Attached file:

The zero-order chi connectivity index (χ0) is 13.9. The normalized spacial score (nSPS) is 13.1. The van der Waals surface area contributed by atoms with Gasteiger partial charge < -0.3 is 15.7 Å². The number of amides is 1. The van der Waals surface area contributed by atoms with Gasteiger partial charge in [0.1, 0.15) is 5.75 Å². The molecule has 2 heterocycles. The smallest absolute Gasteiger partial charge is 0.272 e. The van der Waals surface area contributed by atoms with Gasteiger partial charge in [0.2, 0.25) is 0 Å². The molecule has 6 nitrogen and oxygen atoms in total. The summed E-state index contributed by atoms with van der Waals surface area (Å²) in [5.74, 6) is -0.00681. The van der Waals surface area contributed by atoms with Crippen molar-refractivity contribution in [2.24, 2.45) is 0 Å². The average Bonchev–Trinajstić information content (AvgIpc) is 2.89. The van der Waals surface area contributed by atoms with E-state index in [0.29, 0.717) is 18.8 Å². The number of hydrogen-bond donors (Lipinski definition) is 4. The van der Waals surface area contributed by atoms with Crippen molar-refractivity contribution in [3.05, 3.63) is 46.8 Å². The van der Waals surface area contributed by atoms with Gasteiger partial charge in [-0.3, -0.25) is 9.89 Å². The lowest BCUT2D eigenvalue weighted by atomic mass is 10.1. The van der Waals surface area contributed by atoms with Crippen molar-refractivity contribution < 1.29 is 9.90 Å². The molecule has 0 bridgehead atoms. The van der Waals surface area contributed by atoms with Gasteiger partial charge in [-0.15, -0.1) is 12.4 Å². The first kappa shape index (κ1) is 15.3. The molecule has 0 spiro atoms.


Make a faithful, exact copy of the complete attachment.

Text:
The zero-order chi connectivity index (χ0) is 13.9. The normalized spacial score (nSPS) is 13.1. The van der Waals surface area contributed by atoms with Gasteiger partial charge < -0.3 is 15.7 Å². The number of amides is 1. The van der Waals surface area contributed by atoms with Gasteiger partial charge in [0.1, 0.15) is 5.75 Å². The molecule has 2 heterocycles. The smallest absolute Gasteiger partial charge is 0.272 e. The van der Waals surface area contributed by atoms with Gasteiger partial charge in [0.2, 0.25) is 0 Å². The molecule has 6 nitrogen and oxygen atoms in total. The summed E-state index contributed by atoms with van der Waals surface area (Å²) in [5.74, 6) is -0.00681. The van der Waals surface area contributed by atoms with Crippen molar-refractivity contribution in [2.24, 2.45) is 0 Å². The average Bonchev–Trinajstić information content (AvgIpc) is 2.89. The van der Waals surface area contributed by atoms with E-state index in [0.29, 0.717) is 18.8 Å². The number of hydrogen-bond donors (Lipinski definition) is 4. The van der Waals surface area contributed by atoms with Crippen molar-refractivity contribution in [3.05, 3.63) is 46.8 Å². The van der Waals surface area contributed by atoms with Gasteiger partial charge in [-0.3, -0.25) is 9.89 Å². The lowest BCUT2D eigenvalue weighted by atomic mass is 10.1. The van der Waals surface area contributed by atoms with Crippen molar-refractivity contribution < 1.29 is 9.90 Å². The molecule has 0 bridgehead atoms. The van der Waals surface area contributed by atoms with Gasteiger partial charge in [-0.15, -0.1) is 12.4 Å². The first kappa shape index (κ1) is 15.3. The molecule has 0 spiro atoms.